Designing a Programming Game to Improve Children’s Procedural Abstraction Skills in Scratch

ROSE, Simon, HABGOOD, Jacob and JAY, Tim (2020). Designing a Programming Game to Improve Children’s Procedural Abstraction Skills in Scratch. Journal of Educational Computing Research, 073563312093287-073563312093287.

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Official URL: https://journals.sagepub.com/doi/full/10.1177/0735...
Link to published version:: https://doi.org/10.1177/0735633120932871
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    Abstract

    © The Author(s) 2020. The recent shift in compulsory education from ICT-focused computing curricula to informatics, digital literacy and computer science, has resulted in children being taught computing using block-based programming tools such as Scratch, with teaching that is often limited by school resources and teacher expertise. Even without these limitations, Scratch users often produce code with ‘code smells’ such as duplicate blocks and long scripts which impact how they understand and debug projects. These code smells can be removed using procedural abstraction, an important concept in computer science rarely taught to this age group. This article describes the design of a novel educational block-based programming game, Pirate Plunder, which concentrates on how procedural abstraction is introduced and reinforced. The article then reports an extended evaluation to measure the game’s efficacy with children aged 10 and 11, finding that children who played the game were then able to use procedural abstraction in Scratch. The article then uses game analytics to explore why the game was effective and gives three recommendations for educational game design based on this research: using learning trajectories and restrictive success conditions to introduce complex content, increasing learner investment through customisable avatars and suggestions for improving the evaluations of educational games.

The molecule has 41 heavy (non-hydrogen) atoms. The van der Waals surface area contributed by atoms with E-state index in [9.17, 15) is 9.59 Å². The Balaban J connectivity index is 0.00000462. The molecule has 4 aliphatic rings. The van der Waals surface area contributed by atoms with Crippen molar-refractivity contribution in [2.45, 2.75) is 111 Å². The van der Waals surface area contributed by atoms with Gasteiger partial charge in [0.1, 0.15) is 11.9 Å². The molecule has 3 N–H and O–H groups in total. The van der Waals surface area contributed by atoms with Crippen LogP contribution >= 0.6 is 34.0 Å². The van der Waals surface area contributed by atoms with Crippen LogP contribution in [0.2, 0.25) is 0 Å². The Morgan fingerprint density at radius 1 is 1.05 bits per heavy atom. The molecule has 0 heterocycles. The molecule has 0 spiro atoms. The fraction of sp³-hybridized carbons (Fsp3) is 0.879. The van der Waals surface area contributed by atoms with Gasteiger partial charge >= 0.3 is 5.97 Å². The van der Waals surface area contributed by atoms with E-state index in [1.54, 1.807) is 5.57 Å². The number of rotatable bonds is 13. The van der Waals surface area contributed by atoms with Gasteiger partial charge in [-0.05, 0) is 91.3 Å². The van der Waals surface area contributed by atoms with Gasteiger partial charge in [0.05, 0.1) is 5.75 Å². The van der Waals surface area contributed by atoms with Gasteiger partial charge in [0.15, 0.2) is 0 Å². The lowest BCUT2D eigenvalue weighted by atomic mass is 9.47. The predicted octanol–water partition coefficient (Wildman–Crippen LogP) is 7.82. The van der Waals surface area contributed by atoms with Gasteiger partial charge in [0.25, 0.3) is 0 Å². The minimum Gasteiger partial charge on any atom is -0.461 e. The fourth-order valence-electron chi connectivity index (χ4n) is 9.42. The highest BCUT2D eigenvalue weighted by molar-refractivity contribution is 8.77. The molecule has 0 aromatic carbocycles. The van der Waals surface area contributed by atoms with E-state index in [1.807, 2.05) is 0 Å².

Item Type: Article
    Uncontrolled Keywords: 0899 Other Information and Computing Sciences; 1303 Specialist Studies in Education; Education
    Identification Number: https://doi.org/10.1177/0735633120932871
    Page Range: 073563312093287-073563312093287
    SWORD Depositor: Symplectic Elements
    Depositing User: Symplectic Elements
    Date Deposited: 30 Jun 2020 10:33
    Last Modified: 01 Jul 2020 10:38
    URI: http://shura.shu.ac.uk/id/eprint/26533

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